The US dollar continues to rise against the rupee—a trend some experts largely attribute to the country’s growing current account deficit—reaching a record high. In just a week, it climbed up to 175 then took a reverse gear after the announcement of KSA’s $3 billon transfer to State Bank of Pakistan and deferred payment of $1.2 billion of crude oil. It came back to 170, and after five working days went to 176 due to the delay by the IMF in releasing a small instalment worth $300 million. There are particularly unhealthy signs and the question remains, who is to take responsibility for them?
In the last 40 months of governance under various finance ministers, the rupee fell, skyrocketed and exports remained largely stagnant. Fundamental structural flaws such as poor public sector governance and the bleeding of the public sector entities have been witnessed. There has been virtually zero privatisation and no proper 5 years plans that give the economy a particular direction. Issues related to large public sector entities incurring huge losses have been addressed partially only. Such economic fundamentals have not changed in the last week or two. There were payment pressures in October, and the same situation remains in November. Such challenges are expected to stay for the long-term.
We have gotten used to putting the responsibility of failures on previous governments but there is much in our present that has contributed to this. Covid-19 has adversely effected global economies and there is no doubt about that. However, there should have been a 5-year revival plan ready to be implemented. Then there should have been a mechanism in place to check, monitor and supervise economic progress.
Globally, it is quite common for the central bank to intervene in times when currency devaluation is so intense and unpredictable. Even in Pakistan, governments have been intervening in the past. IT is a temporary circumstance in which the government is allowed to step in and take action to protect its economy.
Before, in the month of June, the trade deficit was very high. The gap between imports and exports had widened to $6 billion. The government should have taken measures at that time, foreseeing the negative implications of this deficit. The finance ministry must be asked as to why they did not propose ideas and why have the higher-ups been lax when it comes to planning and forecasting. All that happened was that they left the boat, one by one. Presently, most of them are on different TV channels and are speaking against the economic policies of the government. As per Dr Ishfaq Hasan, ex Adviser at the Finance Ministry, the PM has never asked his economic advisory council for a plan, or asked those who ill advised him on IMF program–an odd statement by someone who was once in charge of initiating such processes.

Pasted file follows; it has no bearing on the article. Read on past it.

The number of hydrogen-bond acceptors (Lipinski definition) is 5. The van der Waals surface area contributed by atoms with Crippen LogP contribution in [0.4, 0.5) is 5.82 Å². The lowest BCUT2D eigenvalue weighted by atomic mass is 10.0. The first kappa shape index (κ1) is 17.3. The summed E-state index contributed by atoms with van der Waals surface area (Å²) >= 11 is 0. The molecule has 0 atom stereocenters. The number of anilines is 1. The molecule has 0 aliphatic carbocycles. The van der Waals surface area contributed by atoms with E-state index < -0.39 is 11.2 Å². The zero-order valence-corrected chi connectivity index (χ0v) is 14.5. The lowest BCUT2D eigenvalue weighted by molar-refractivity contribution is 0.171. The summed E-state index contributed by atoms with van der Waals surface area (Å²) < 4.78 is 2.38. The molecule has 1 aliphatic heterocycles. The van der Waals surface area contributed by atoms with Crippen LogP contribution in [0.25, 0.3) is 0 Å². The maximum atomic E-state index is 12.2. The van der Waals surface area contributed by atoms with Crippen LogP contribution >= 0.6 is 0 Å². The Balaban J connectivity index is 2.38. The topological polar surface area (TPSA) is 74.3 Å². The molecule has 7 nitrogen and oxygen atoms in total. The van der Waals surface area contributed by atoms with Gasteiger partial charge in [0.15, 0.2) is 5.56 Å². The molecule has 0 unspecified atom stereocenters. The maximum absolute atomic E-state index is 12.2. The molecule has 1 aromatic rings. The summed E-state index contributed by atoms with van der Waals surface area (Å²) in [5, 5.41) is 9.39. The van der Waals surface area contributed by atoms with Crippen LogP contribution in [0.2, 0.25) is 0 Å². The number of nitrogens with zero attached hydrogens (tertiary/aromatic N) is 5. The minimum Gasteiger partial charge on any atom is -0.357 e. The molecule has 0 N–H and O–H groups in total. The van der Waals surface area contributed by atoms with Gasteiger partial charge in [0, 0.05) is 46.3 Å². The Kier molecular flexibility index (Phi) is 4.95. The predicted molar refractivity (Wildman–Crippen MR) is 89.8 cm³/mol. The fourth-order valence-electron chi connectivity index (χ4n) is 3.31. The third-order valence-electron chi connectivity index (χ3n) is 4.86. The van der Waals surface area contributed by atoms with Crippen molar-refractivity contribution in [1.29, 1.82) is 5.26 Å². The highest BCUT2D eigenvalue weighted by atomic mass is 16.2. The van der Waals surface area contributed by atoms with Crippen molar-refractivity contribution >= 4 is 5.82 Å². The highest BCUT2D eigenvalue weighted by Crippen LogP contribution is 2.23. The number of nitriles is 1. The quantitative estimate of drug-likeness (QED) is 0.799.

It is strange that our forex reserves are at a record high, yet the value of currency is low. Add to that unprecedented inflation with a price hike that has reached 17.37% now. The worst gas load shedding is in the offing, as announced by the Minister of Energy, Hammad Azhar, in his address in the Parliament. It is good that he clarified all this, but why must the public suffer when it is the authorities that have not held up their end of the bargain.
The situation in our neighbouring Afghanistan has a direct impact on our economy as well. As per a UN report, the Afghan economy may compress further to 30 % and that may result in a famine and starvation. This fall out and human crises would be hard to control. Pakistan is still trying hard to convince the west, as well as UN, to unfreeze $14 billon of the country’s assets. Further delays would not only complicate issues related to the daily use of commodities in Pakistan, but the dollar and rupee balance would remain an issue as well.
Let’s join our hands and direct our country in the right direction for the betterment of our next generation. Differences in opinion are acceptable but on issues related to national security, national interests and public welfare, they are common. The political parties, whether in government or opposition, must sit together to find a better solution.
The writer is a freelance columnist.
It is strange that our forex reserves are at a record high, yet the value of currency is low.